News: from Lorna

May 19, 2005, May 2005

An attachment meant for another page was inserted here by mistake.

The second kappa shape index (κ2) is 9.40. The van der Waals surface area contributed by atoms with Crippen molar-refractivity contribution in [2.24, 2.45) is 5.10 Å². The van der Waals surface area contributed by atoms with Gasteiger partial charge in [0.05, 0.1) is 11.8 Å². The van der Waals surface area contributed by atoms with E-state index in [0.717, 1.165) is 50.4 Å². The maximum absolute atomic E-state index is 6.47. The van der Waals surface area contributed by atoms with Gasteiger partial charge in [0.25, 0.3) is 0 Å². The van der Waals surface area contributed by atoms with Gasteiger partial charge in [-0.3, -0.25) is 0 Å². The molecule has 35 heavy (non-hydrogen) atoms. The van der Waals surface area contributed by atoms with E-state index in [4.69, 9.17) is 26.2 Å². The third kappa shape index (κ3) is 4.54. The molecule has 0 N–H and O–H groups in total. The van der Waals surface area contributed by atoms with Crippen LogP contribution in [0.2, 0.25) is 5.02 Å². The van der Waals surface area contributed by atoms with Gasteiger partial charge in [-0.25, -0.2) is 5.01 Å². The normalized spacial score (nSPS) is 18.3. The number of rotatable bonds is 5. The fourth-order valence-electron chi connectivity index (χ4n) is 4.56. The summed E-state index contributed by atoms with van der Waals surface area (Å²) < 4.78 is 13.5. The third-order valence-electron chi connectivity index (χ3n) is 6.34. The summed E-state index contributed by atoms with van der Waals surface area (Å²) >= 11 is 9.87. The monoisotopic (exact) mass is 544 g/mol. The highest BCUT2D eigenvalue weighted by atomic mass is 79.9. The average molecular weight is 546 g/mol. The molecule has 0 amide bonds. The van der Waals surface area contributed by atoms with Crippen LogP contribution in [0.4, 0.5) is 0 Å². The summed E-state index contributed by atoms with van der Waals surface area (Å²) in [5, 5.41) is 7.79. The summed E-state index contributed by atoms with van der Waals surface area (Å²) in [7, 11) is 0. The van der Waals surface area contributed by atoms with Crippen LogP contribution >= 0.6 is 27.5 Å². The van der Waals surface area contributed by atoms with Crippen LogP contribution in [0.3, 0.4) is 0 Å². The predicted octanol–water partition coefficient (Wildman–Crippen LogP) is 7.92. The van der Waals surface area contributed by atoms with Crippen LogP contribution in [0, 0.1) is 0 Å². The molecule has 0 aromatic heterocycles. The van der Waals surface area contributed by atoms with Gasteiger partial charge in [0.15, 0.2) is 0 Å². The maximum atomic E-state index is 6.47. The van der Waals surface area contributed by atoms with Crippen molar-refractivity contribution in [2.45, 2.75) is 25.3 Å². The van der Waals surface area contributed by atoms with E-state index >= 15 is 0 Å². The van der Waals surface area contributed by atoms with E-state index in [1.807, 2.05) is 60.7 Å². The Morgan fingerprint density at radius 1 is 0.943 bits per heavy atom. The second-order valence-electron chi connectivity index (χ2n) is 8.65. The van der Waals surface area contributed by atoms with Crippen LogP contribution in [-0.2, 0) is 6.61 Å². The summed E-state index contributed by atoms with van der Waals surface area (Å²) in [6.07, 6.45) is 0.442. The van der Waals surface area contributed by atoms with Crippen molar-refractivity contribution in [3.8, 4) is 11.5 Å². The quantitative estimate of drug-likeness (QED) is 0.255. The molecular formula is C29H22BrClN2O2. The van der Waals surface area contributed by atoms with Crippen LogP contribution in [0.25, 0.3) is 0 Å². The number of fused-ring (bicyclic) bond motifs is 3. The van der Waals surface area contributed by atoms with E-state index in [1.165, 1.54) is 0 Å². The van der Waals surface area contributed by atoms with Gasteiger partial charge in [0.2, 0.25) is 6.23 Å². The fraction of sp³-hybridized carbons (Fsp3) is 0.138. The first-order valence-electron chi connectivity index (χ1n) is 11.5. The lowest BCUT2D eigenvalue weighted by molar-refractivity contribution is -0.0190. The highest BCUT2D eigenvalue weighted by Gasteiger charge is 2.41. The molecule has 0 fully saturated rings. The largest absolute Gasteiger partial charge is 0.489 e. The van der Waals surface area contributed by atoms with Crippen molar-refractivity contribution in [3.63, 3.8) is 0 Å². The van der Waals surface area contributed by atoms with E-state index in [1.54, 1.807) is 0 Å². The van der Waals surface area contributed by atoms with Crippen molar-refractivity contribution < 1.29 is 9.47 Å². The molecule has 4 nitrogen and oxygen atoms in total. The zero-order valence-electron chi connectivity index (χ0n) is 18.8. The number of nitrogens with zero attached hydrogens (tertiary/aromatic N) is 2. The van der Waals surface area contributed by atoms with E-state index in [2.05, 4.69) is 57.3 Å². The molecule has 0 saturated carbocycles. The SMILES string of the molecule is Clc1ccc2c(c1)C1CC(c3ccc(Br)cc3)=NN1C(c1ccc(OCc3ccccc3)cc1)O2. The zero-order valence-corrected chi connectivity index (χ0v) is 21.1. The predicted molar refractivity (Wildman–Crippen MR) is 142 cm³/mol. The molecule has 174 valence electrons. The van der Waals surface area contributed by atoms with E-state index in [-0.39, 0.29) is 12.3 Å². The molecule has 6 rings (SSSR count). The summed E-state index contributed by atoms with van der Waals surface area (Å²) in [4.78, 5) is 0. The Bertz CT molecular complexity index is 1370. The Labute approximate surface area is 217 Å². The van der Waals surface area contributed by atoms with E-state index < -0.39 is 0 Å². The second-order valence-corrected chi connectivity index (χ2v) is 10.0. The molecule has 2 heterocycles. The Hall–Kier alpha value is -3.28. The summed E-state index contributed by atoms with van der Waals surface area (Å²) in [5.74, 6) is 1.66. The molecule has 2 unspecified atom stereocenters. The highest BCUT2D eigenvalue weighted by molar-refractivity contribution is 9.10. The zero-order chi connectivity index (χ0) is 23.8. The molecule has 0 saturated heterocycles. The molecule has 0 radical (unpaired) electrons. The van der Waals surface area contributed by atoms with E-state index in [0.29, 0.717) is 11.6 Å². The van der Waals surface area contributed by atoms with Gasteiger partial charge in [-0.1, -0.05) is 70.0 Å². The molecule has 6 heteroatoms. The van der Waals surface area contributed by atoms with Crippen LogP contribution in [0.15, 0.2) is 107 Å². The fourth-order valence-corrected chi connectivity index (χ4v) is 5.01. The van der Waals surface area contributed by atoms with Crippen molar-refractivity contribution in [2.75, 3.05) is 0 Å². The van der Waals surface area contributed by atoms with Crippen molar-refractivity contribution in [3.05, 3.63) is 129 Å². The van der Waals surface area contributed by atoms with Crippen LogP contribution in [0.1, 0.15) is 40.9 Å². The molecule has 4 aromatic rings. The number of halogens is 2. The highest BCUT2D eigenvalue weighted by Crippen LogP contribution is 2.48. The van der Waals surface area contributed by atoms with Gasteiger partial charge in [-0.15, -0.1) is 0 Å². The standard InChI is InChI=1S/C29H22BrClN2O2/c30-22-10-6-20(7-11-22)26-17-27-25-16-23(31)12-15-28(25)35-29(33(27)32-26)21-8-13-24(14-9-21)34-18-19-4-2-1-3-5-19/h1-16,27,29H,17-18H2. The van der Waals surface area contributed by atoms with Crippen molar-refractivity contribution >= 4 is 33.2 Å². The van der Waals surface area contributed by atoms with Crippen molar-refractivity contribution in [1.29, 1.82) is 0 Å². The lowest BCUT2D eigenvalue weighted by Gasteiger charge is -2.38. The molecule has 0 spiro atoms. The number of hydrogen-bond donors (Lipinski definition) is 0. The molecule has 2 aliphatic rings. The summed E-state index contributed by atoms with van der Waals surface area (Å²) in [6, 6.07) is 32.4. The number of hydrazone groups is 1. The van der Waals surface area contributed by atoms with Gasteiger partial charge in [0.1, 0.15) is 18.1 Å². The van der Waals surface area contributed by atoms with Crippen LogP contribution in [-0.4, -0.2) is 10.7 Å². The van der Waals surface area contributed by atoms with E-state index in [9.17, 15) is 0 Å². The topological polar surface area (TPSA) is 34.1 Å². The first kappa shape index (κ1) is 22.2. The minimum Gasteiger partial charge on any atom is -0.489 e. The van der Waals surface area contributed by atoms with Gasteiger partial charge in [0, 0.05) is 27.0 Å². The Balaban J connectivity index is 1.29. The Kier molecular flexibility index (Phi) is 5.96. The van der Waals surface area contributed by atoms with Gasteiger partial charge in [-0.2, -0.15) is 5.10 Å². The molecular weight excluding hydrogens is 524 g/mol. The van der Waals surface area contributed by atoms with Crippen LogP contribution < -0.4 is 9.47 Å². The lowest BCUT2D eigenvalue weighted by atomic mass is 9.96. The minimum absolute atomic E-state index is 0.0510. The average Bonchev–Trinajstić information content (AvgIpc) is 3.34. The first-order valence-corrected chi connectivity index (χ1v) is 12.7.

May 2005 The trip to Paris and London was rather unusual for me since I wasnít on any kind of mission; I just allowed myself to flop into the role of tourist in Paris and delight in the company of friends in London. I met up with my Irish friend, Geraldine at Heathrow and we flew to Paris. We stayed in a great little hotel on the Left Bank and did all the touristy things: Notre Dame, and other churches including a trip to Chartres Cathedral which I had longed to see, especially to view the labyrinth, one of the few left in Europe. I had hoped to be able to walk it but unfortunately, it was covered by chairs. We did the Eiffel Tower at night, sat in cafes, visited museums but best of all, for me, was the Louvre. The sheer size and scale of those palace rooms, I felt, made the Metropolitan in New York Ė no trifling museum Ė look like a miniature. Goodness, would it not be wonderful to have endless amounts of time just to wander through all those galleries? Of course, I had to see the Mona Lisa Ė I was prepared to be unimpressed since one has seen it so many times in reproductions and everyone, including my own mother, had said how small and uninteresting it was. I did not find it to be either small or uninteresting. I was amazed. Even though it is now displayed in a hideous beige shadow-box-type thing behind glass, and one is forced to stand at least three feet from the painting, it truly transcends all the human constraints on it. To me it was a 16th century jewel whose brilliance could not be dimmed by time or the horrid modern security surrounding it. I stood for ages totally transfixed and felt quite emotional. I was utterly surprised and unprepared for this sort of a reaction. I remember feeling the same way when I saw the Taj Mahal: I had gone to see it just because it was there and itís one of those things one does if one is in India, however, the actual monument took my breath away and all I could do was stand awestruck. While in Paris the Pope died. I had said to Geraldine that we would know as soon as he died because we were in a very Catholic country and church bells would toll. No such thing. We learned of his passing via CNN in our hotel. I hadnít realized how secular Europe has become. However, the Sunday after he died we were walking across the Seine late afternoon when I heard choral singing coming from the direction of Notre Dame. We hurried towards the cathedral and discovered a huge throng in the square watching mass on a giant screen with the sound amplified so all could hear and participate in the service inside. Fortunately, the weather was fine so standing outside was very pleasant. The mass itself, I donít quite know why, was extraordinary. When it was over the great central doors of the Cathedral were opened and out came a priest swinging a censor of incense followed by another holding aloft a crucifix; these two were followed by a long column of at least eighty priests and deacons and the choir. They all processed slowly around the square with the people parting to let them through. The organ music flowed out across the afternoon, the choir was singing, the great bell of Notre Dame (which is rarely sounded) was tolling) boom - - boom Ė all that was missing was Quasimodo swinging from the towers. Such a moment! The following week I was in London and watched the funeral on television. I was struck by the fact that the Popeís coffin during the mass was placed on a small carpet the floor. There was only a crucifix to one side Ė no profusion of flowers or any other extraneous stuff. The following day was the royal wedding and early that morning my young friend Maggie, and I were strolling in Hyde Park near Kensington Palace. Walking towards us was a young man in full morning suit; as he passed I said, ďYou look great, are you getting married?Ē He replied, ďNo, Iím not getting married, but Iím going to the royal wedding, Iím Prince Charlesí butler.Ē I had a lovely time in England visiting with friends and having long talks. Itís always great to be in England and have an opportunity to fluff-up my Britishness. But itís good to be back in New York too. Iíve been home for over a month and have done a little speaking, emceed the Hudson Link event, and led a retreat as well as filling book orders and trying to catch up on the endless amount of reading I want to do. Currently Iím reading: "Son of Man, The Mystical Path to Christ" by Andrew Harvey "The End of Faith" by Sam Harris (I think this is an extremely important book Ė everyone involved in the Spiritual, Political, Information arenas should read this book) "Nine Horses" Poems by Billy Collins I just finished reading: "The Glass Palace" by Amitav Ghosh Ė this book is set in Burma at the time of the British takeover. Itís very moving and I wanted to read it while the experience of Burma was still fresh in my mind.


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